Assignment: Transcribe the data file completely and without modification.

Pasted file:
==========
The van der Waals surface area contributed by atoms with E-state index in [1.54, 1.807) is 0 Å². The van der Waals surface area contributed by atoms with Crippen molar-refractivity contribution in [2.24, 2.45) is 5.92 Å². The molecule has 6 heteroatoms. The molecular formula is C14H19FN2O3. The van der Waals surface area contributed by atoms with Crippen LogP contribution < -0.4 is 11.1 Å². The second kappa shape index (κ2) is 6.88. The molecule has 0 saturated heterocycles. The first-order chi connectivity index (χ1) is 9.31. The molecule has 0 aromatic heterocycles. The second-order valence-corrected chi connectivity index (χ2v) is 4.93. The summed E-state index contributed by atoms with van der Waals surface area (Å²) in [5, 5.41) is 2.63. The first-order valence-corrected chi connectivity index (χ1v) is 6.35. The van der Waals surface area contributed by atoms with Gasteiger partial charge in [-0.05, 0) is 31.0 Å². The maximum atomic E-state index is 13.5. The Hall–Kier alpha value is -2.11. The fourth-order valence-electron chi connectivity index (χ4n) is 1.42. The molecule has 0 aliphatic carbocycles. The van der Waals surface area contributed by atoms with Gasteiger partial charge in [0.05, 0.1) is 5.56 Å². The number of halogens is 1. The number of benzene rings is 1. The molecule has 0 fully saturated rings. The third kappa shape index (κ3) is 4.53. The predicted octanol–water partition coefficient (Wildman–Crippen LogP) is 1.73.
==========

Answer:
The van der Waals surface area contributed by atoms with E-state index in [1.54, 1.807) is 0 Å². The van der Waals surface area contributed by atoms with Crippen molar-refractivity contribution in [2.24, 2.45) is 5.92 Å². The molecule has 6 heteroatoms. The molecular formula is C14H19FN2O3. The van der Waals surface area contributed by atoms with Crippen LogP contribution < -0.4 is 11.1 Å². The second kappa shape index (κ2) is 6.88. The molecule has 0 saturated heterocycles. The first-order chi connectivity index (χ1) is 9.31. The molecule has 0 aromatic heterocycles. The second-order valence-corrected chi connectivity index (χ2v) is 4.93. The summed E-state index contributed by atoms with van der Waals surface area (Å²) in [5, 5.41) is 2.63. The first-order valence-corrected chi connectivity index (χ1v) is 6.35. The van der Waals surface area contributed by atoms with Gasteiger partial charge in [-0.05, 0) is 31.0 Å². The maximum atomic E-state index is 13.5. The Hall–Kier alpha value is -2.11. The fourth-order valence-electron chi connectivity index (χ4n) is 1.42. The molecule has 0 aliphatic carbocycles. The van der Waals surface area contributed by atoms with Gasteiger partial charge in [0.05, 0.1) is 5.56 Å². The number of halogens is 1. The number of benzene rings is 1. The molecule has 0 fully saturated rings. The third kappa shape index (κ3) is 4.53. The predicted octanol–water partition coefficient (Wildman–Crippen LogP) is 1.73.